• ½ vanilla bean
  • Some coconut oil


Blend the soaked cashews. Add the meat of the young coconuts and blend. Add some agave nectar, so that it gets sweeter but does not change colour! Add vanilla from about ½ vanilla bean. In order to get a firm consistency, add some (about 2 tablespoons) melted coconut oil. Put in fridge for at least one hour.


- If it stays too liquid, you can add more coconut oil and put it into the fridge for a few more hours.

Creamy Cabbage Salad

Courtesy of Gitta's raw kitchen
  • 6 cups white cabbage chopped into little pieces
  • 3 cups of sweet apple, chopped
  • 1/2 cup onion chopped
  • 1 pinch salt
  • 1 pinch ground pepper
  • 1 spoon lemmon juice
  • 1/2 avocado

Mix all the ingredients in a large bowl, put the mashed avocado in, and it is ready. Enjoy!

Cauliflower Rice

Courtesy of Kitchen Dispensary

We’ve been getting a lot of Cauliflower in our organic vege box recently. It’s the poor cousin to broccoli who always gets picked first. So we have to come up with creative ways to let that cauli-wall-flower shine through. This cauliflower salad is reminiscent of stir fried rice. You basically just need a base of cauliflower and the sesame oil and tamari dressing, then you’re free to change up the other vegetables in this dish to make your own variations. Here’s the combination I whipped up the other night.


  • 1 small head cauliflower
  • 2 carrots
  • 1 large stalk celery
  • 1 stalk spring onion
  • 1 red bell pepper
  • 1/2 cup sprouted sunflower seeds
  • 1 Tbsp tamari
  • 2 Tbsp cold-pressed sesame oil
  • Juice of 1 lemon


  1. Chop the cauliflower into florets and place a few at a time into the food processor or blender. Pulse until it looks about the size of grains of rice and place in a large bowl.
  2. Chop the carrots and do the same as with the cauliflower.
  3. Dice the bell pepper, celery and spring onion and combine with the remaining ingredients in the bowl.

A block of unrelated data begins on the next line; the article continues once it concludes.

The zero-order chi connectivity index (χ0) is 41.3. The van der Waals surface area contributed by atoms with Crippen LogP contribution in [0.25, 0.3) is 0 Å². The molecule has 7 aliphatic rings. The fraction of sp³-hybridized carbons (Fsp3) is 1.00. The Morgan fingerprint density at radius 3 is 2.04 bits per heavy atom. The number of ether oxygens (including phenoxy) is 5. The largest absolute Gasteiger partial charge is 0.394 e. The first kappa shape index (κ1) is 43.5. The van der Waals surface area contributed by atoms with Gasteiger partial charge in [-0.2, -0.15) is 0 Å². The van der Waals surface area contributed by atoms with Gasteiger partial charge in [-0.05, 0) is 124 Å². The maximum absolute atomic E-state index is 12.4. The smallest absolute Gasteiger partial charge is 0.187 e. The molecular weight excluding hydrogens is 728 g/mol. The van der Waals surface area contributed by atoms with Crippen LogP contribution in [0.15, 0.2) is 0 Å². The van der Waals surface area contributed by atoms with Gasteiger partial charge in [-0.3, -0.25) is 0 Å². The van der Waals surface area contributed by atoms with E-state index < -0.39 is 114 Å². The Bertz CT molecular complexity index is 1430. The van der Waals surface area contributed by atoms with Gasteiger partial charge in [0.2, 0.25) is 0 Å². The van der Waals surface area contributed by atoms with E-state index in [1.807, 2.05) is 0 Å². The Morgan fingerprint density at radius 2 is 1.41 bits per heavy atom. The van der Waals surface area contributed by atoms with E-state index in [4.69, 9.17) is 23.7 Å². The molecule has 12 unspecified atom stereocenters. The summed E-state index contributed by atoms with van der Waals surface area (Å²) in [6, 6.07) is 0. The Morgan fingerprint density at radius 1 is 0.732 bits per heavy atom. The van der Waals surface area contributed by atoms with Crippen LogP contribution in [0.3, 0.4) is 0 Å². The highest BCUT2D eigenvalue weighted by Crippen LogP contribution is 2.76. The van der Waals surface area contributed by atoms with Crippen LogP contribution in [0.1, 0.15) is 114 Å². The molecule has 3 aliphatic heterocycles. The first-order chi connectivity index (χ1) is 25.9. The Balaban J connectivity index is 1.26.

4. This should keep for a few days in the fridge.

Cauliflower is a member of club cruciferous, just like Kale, Broccoli and Cabbage. These types of vegetables promote liver detoxification and help to prevent cancer. The phytonutrients contained in Cauliflower tell your genes to make more of the enzymes that are involved in detoxification which is why cruciferous vegetables are shown to be more effective in fighting cancer. If that wasn’t enough, Cauliflower is also very high in Vitamin C, it has more than oranges. These facts, figures and more are available over at World’s Healthiest Foods.

Thursday, April 22, 2010

Chocolate Stawberry Pie

Courtesy of Gone Raw
Servings: 8-10


Pie crust:

  • 1 cup almonds, soaked
  • 1 cup pecan nuts, soaked
  • 1 1/2 cup dates
  • 1/2 cup raw cocoa powder
  • 1/3 cup raw cocoa nibs
  • 1/2 cup dried coconut flakes
  • 2 TBSP agave nectar


  • 3 cup strawberries (save a few for decoration)
  • 2/3 ground cashew nuts or almonds
  • Juice of 1 small lime or 1/2 lemon
  • 2 to 4 TBSP agave nectar



  1. Put all the ingredients in a food processor and blend until the mixture sticks together, form into a crust in the tart pan.


  1. Mix the strawberries with your ground nuts adding some agave and lime/lemon juice. When nice but still a bit coarse pour over the crust and decorate wth some fresh strawberry slices. sprinkle gently with coconut flakes.
  2. Leave in a freezer for about an hour before serving.